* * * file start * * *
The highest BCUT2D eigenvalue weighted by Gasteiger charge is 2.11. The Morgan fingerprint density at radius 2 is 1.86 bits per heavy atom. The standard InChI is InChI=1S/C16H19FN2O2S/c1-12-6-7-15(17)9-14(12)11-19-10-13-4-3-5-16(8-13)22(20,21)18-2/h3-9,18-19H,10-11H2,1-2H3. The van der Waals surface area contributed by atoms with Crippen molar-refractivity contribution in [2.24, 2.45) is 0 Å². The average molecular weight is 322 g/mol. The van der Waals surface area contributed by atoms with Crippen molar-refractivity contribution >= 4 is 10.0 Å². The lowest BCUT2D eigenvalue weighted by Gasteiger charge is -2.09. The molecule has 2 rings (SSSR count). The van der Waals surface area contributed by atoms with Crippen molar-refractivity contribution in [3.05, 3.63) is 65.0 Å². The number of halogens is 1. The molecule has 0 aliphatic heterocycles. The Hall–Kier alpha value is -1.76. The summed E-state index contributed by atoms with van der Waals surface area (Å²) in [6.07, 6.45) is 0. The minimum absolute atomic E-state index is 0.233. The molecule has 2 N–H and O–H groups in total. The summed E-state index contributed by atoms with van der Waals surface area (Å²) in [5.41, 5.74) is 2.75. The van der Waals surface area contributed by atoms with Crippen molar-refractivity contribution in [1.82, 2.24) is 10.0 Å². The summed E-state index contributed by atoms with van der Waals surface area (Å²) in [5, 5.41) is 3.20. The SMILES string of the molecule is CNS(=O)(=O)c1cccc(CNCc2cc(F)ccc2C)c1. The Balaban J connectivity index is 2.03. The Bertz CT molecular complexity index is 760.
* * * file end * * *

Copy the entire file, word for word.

The highest BCUT2D eigenvalue weighted by Gasteiger charge is 2.11. The Morgan fingerprint density at radius 2 is 1.86 bits per heavy atom. The standard InChI is InChI=1S/C16H19FN2O2S/c1-12-6-7-15(17)9-14(12)11-19-10-13-4-3-5-16(8-13)22(20,21)18-2/h3-9,18-19H,10-11H2,1-2H3. The van der Waals surface area contributed by atoms with Crippen molar-refractivity contribution in [2.24, 2.45) is 0 Å². The average molecular weight is 322 g/mol. The van der Waals surface area contributed by atoms with Crippen molar-refractivity contribution >= 4 is 10.0 Å². The lowest BCUT2D eigenvalue weighted by Gasteiger charge is -2.09. The molecule has 2 rings (SSSR count). The van der Waals surface area contributed by atoms with Crippen molar-refractivity contribution in [3.05, 3.63) is 65.0 Å². The number of halogens is 1. The molecule has 0 aliphatic heterocycles. The Hall–Kier alpha value is -1.76. The summed E-state index contributed by atoms with van der Waals surface area (Å²) in [6.07, 6.45) is 0. The minimum absolute atomic E-state index is 0.233. The molecule has 2 N–H and O–H groups in total. The summed E-state index contributed by atoms with van der Waals surface area (Å²) in [5.41, 5.74) is 2.75. The van der Waals surface area contributed by atoms with Crippen molar-refractivity contribution in [1.82, 2.24) is 10.0 Å². The summed E-state index contributed by atoms with van der Waals surface area (Å²) in [5, 5.41) is 3.20. The SMILES string of the molecule is CNS(=O)(=O)c1cccc(CNCc2cc(F)ccc2C)c1. The Balaban J connectivity index is 2.03. The Bertz CT molecular complexity index is 760.